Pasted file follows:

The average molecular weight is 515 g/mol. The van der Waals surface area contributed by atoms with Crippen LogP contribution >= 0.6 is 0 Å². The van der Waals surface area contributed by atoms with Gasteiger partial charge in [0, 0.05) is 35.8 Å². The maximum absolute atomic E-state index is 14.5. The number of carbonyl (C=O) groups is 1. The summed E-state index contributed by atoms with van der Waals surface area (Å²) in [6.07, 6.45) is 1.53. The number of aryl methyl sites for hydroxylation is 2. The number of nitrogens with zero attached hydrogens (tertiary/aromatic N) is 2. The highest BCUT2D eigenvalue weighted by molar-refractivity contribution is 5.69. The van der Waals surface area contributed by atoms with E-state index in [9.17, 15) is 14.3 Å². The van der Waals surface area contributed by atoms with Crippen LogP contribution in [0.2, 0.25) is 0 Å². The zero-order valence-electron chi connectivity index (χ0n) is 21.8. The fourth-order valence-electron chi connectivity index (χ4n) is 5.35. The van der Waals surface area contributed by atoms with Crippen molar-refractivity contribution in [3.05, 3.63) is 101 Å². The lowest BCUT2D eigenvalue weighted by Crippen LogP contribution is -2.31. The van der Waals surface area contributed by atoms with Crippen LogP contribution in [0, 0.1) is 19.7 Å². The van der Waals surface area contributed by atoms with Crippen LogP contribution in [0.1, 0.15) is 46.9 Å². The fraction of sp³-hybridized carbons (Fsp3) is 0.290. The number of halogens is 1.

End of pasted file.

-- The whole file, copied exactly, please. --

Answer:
The average molecular weight is 515 g/mol. The van der Waals surface area contributed by atoms with Crippen LogP contribution >= 0.6 is 0 Å². The van der Waals surface area contributed by atoms with Gasteiger partial charge in [0, 0.05) is 35.8 Å². The maximum absolute atomic E-state index is 14.5. The number of carbonyl (C=O) groups is 1. The summed E-state index contributed by atoms with van der Waals surface area (Å²) in [6.07, 6.45) is 1.53. The number of aryl methyl sites for hydroxylation is 2. The number of nitrogens with zero attached hydrogens (tertiary/aromatic N) is 2. The highest BCUT2D eigenvalue weighted by molar-refractivity contribution is 5.69. The van der Waals surface area contributed by atoms with E-state index in [9.17, 15) is 14.3 Å². The van der Waals surface area contributed by atoms with Crippen LogP contribution in [0.2, 0.25) is 0 Å². The zero-order valence-electron chi connectivity index (χ0n) is 21.8. The fourth-order valence-electron chi connectivity index (χ4n) is 5.35. The van der Waals surface area contributed by atoms with Crippen molar-refractivity contribution in [3.05, 3.63) is 101 Å². The lowest BCUT2D eigenvalue weighted by Crippen LogP contribution is -2.31. The van der Waals surface area contributed by atoms with Crippen LogP contribution in [0, 0.1) is 19.7 Å². The van der Waals surface area contributed by atoms with Crippen LogP contribution in [0.1, 0.15) is 46.9 Å². The fraction of sp³-hybridized carbons (Fsp3) is 0.290. The number of halogens is 1.